MARY LOUISE KELLY, HOST:
About a year ago, Saudi Arabia opened its doors to foreign tourists. The move was part of Crown Prince Mohammed bin Salman's grand plan to transform the ultraconservative kingdom into a modern, open state with a more modern, open economy. Well, how that is playing out is a complicated, often contradictory story, as we have reported. And, of course, being a tourist anywhere right now is tough with the pandemic shutting down most international travel, all of which makes a new book that offers insights into the lives of ordinary Saudis in this moment all the more welcome. It's called "Behind The Kingdom's Veil." Its author, Susanne Koelbl, is a correspondent for Der Spiegel magazine who lived and worked in the kingdom.
Susanne Koelbl, welcome.
SUSANNE KOELBL: Thank you very much - happy to join.
KELLY: We are glad to have you with us. Your book tells the story of Saudi Arabia - its past, its present - through encounters that you had with all sorts of people - Sunni, Shia, men, women, rich, poor, powerful, not so powerful. I want to start by talking about Nora because Nora was in many ways your entree into Saudi life. Who is she?
KOELBL: That was really a stroke of luck to run into Nora in the - almost in the very beginning when I moved there. She worked as the assistant of a businessman who I knew. Actually, she was the person who took me to all these places - to weddings, to food festivals, to the desert, to places where women only meet. Certainly, that was an access which was rare and which I enjoyed very much, and we had so much fun. So actually, it was a wonderful person to accompany me throughout this time I was living there.
KELLY: You nodded to a food festival. Tell me - just, this sounds like such a normal outing, heading out to a food festival with a girlfriend. What did it reveal to you about how life in Saudi Arabia is changing?
KOELBL: Actually, it was a complete exciting thing. It was the first time that something like this was happening in Saudi Arabia, which, just a couple of years ago, was the kingdom of boredom. Just to go out with a friend and meet with other people - men possibly, even - and sit down somewhere, have a chat with people you have never met before who do not belong to your family, for instance, that is something which was absolutely impossible.
KELLY: Impossible as recently as - what? - a decade ago, five years ago?
KOELBL: Actually, it's only like three years ago, I would say. When I was living there, every morning there was another thing which was absolutely impossible to imagine the day before. Music concerts - what? - I knew somebody who was trying to learn an instrument. He had to drive to Bahrain every week - 500 kilometers - to get one lesson. And then when he came back, his family criticized him, to say, what? You want to do music? I mean, people who do music, they also do other bad things, like meeting women or drinking or other things which are haram.
KELLY: Haram meaning forbidden.
KOELBL: It's forbidden, yes. And this person now is one of the - he started a great career as a musician. And suddenly this became very normal, but before, it was not.
KELLY: I want to talk about the men for a second because as a Western woman, you can and did socialize with them. There was a group of young men who I found so fascinating who you met at an art gallery. These are Saudi millennials - a lawyer, a software engineer. As men, they face fewer restrictions than women, but they still are not free to do as they please. Explain.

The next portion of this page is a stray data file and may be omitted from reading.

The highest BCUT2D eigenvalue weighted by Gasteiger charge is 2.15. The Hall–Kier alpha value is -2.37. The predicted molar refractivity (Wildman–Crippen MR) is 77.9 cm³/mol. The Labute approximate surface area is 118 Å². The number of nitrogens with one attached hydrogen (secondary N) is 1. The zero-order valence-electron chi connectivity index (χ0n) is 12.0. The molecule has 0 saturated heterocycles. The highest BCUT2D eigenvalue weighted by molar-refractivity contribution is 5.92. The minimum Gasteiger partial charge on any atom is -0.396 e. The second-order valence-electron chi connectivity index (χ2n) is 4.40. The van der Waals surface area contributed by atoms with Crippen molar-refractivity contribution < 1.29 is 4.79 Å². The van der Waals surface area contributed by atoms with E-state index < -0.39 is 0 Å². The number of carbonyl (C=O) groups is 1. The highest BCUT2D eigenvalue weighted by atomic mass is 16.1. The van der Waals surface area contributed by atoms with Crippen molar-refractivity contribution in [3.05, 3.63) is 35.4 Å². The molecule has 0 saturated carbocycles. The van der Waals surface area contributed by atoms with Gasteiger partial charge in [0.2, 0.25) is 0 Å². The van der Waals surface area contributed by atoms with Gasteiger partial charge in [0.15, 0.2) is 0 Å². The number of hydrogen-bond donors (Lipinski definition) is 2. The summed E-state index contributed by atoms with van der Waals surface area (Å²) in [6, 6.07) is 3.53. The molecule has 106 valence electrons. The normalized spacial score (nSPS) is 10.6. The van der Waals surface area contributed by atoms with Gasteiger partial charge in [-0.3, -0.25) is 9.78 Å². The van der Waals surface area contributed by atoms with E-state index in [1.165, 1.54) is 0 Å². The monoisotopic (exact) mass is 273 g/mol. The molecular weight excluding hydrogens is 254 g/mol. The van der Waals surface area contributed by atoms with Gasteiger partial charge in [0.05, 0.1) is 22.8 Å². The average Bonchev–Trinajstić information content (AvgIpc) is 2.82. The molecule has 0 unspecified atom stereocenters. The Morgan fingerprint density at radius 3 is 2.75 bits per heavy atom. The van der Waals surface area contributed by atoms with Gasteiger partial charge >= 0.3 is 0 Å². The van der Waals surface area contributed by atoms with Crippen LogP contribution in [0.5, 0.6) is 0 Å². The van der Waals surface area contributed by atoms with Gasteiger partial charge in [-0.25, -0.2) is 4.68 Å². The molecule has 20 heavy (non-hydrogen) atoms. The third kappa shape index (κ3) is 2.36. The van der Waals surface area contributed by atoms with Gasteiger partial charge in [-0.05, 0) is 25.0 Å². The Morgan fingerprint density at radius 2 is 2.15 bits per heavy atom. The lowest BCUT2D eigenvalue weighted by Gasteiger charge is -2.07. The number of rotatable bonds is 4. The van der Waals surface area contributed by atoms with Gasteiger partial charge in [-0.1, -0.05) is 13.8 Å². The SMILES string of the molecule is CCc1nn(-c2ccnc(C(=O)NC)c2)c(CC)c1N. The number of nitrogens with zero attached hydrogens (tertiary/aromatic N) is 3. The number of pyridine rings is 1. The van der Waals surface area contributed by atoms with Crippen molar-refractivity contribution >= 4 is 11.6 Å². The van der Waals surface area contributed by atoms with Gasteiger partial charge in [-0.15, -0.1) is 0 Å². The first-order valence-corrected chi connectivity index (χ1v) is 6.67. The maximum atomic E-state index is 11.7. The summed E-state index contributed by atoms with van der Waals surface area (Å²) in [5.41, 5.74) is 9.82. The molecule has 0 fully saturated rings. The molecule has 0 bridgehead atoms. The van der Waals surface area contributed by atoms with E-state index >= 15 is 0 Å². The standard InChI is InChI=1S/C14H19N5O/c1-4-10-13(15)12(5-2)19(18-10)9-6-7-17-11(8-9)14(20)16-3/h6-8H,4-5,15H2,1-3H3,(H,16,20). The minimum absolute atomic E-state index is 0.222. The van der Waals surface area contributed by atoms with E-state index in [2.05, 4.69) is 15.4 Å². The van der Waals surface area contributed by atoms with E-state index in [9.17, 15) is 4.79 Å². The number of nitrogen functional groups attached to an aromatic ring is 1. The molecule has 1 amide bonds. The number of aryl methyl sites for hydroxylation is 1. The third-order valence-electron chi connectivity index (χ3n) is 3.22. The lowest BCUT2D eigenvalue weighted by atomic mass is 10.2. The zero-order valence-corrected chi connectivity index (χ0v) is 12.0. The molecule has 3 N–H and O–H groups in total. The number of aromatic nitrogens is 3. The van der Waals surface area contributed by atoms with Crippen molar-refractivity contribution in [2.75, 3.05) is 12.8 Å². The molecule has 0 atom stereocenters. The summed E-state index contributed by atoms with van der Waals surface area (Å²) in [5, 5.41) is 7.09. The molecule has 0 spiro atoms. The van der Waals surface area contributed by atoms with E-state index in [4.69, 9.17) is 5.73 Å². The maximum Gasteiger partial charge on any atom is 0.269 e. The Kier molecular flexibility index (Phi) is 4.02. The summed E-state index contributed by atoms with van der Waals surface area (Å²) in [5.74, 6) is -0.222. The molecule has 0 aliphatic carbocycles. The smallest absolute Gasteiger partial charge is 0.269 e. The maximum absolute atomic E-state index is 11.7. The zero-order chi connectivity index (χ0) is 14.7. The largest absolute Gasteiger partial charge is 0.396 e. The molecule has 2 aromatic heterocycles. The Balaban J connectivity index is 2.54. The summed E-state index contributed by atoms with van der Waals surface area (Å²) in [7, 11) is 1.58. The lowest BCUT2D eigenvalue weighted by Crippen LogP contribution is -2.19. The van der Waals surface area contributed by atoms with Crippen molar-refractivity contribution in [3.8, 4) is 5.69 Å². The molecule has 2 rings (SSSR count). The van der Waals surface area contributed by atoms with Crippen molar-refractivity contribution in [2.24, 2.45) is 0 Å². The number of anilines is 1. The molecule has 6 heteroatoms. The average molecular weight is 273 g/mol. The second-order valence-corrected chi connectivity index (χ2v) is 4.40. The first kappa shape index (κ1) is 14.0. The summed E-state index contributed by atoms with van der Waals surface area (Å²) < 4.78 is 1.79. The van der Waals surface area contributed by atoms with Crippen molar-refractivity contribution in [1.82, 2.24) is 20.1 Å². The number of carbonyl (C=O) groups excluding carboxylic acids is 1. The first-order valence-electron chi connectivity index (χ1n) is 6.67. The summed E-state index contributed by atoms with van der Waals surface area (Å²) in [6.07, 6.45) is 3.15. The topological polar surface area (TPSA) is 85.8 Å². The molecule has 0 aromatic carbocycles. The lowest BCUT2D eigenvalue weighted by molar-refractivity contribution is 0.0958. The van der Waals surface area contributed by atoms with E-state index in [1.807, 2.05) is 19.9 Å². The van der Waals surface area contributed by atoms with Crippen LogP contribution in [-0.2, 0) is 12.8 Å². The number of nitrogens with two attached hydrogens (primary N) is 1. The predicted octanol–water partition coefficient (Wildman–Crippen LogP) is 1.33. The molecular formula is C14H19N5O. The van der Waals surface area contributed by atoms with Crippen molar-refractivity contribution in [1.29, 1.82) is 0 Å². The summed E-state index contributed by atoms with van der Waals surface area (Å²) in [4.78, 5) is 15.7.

KOELBL: Certainly. If you live in a segregated society, the other half is missing. And if you are the other half which is allowed to enjoy more liberties than women, certainly you feel bored because women cannot participate. So it's not only boring for women because they are oftenly (ph) confined to their houses. It's also - men would love to stroll around with their girlfriends. And many of them have them, but it's secret, and it's very difficult to hide that.
I have to say, it's very different groups in this society. You have these people who possibly had a scholarship outside of the kingdom and who lived in the U.S. or Great Britain or something. So they saw how other people live, and they certainly want to have similar lifestyles. But there are others who actually would love to keep their traditions and who still want to keep this religious face up and the lifestyle which comes along with it.
KELLY: Well, let me end by circling back to something I said at the beginning, which is that Saudi Arabia is now open to foreign tourists. And you make the case for it in the book. You say, you know, you're encouraging your readers, go visit Saudi Arabia. See it for yourself. When we're able to roam the world again, why should we go to Saudi Arabia?
KOELBL: I think it's very necessary to understand other places which are so influential on our lives. Even we think this is so far away, even we think this is a complete different world, which it is in some ways, but the stereotypes about Saudi Arabia are only few. Like, everybody believes it's terribly rich. You hear terrorism is coming from there, but we don't know very much more about it. We completely underestimate the connection between Saudi Arabia and the U.S. and how important that is. And this is something where you find the answers inside the kingdom.
KELLY: That is the journalist Susanne Koelbl talking about her new book, "Behind The Kingdom's Veil: Inside The New Saudi Arabia Under Crown Prince Mohammed Bin Salman."
Susanne Koelbl, thank you so much. This was fascinating.
KOELBL: Was lovely - thank you very much.
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